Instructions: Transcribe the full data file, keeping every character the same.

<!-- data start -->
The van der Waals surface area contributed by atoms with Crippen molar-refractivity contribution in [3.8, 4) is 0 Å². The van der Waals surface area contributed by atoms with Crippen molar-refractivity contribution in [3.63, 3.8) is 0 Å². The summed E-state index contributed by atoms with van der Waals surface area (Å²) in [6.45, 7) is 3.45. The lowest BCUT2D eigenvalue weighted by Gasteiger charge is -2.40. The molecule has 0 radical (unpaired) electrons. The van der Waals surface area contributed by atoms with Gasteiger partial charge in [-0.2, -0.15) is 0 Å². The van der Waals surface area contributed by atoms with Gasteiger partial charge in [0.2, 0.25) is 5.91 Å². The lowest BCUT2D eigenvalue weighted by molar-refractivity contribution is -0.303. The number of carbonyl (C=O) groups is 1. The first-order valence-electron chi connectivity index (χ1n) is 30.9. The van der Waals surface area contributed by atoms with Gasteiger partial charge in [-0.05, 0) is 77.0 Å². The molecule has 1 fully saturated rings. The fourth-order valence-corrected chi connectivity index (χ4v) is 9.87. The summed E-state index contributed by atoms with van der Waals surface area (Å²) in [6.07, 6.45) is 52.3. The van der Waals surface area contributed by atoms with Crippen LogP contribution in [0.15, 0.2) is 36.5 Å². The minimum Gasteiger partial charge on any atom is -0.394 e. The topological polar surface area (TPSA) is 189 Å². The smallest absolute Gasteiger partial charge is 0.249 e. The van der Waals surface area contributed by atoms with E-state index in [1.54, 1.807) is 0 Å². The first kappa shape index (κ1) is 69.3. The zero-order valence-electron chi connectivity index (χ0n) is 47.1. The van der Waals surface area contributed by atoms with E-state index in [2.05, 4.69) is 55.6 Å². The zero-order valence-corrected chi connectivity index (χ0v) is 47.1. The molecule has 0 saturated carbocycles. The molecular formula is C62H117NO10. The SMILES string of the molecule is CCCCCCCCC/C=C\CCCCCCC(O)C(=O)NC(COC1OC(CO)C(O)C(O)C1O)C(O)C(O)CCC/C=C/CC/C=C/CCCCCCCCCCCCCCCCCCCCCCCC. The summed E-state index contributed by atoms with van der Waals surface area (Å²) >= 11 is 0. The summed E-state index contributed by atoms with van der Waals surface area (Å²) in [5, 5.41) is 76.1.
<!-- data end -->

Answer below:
The van der Waals surface area contributed by atoms with Crippen molar-refractivity contribution in [3.8, 4) is 0 Å². The van der Waals surface area contributed by atoms with Crippen molar-refractivity contribution in [3.63, 3.8) is 0 Å². The summed E-state index contributed by atoms with van der Waals surface area (Å²) in [6.45, 7) is 3.45. The lowest BCUT2D eigenvalue weighted by Gasteiger charge is -2.40. The molecule has 0 radical (unpaired) electrons. The van der Waals surface area contributed by atoms with Gasteiger partial charge in [-0.2, -0.15) is 0 Å². The van der Waals surface area contributed by atoms with Gasteiger partial charge in [0.2, 0.25) is 5.91 Å². The lowest BCUT2D eigenvalue weighted by molar-refractivity contribution is -0.303. The number of carbonyl (C=O) groups is 1. The first-order valence-electron chi connectivity index (χ1n) is 30.9. The van der Waals surface area contributed by atoms with Gasteiger partial charge in [-0.05, 0) is 77.0 Å². The molecule has 1 fully saturated rings. The fourth-order valence-corrected chi connectivity index (χ4v) is 9.87. The summed E-state index contributed by atoms with van der Waals surface area (Å²) in [6.07, 6.45) is 52.3. The van der Waals surface area contributed by atoms with Crippen LogP contribution in [0.15, 0.2) is 36.5 Å². The minimum Gasteiger partial charge on any atom is -0.394 e. The topological polar surface area (TPSA) is 189 Å². The smallest absolute Gasteiger partial charge is 0.249 e. The van der Waals surface area contributed by atoms with E-state index in [1.54, 1.807) is 0 Å². The first kappa shape index (κ1) is 69.3. The zero-order valence-electron chi connectivity index (χ0n) is 47.1. The van der Waals surface area contributed by atoms with E-state index in [2.05, 4.69) is 55.6 Å². The zero-order valence-corrected chi connectivity index (χ0v) is 47.1. The molecule has 0 saturated carbocycles. The molecular formula is C62H117NO10. The SMILES string of the molecule is CCCCCCCCC/C=C\CCCCCCC(O)C(=O)NC(COC1OC(CO)C(O)C(O)C1O)C(O)C(O)CCC/C=C/CC/C=C/CCCCCCCCCCCCCCCCCCCCCCCC. The summed E-state index contributed by atoms with van der Waals surface area (Å²) >= 11 is 0. The summed E-state index contributed by atoms with van der Waals surface area (Å²) in [5, 5.41) is 76.1.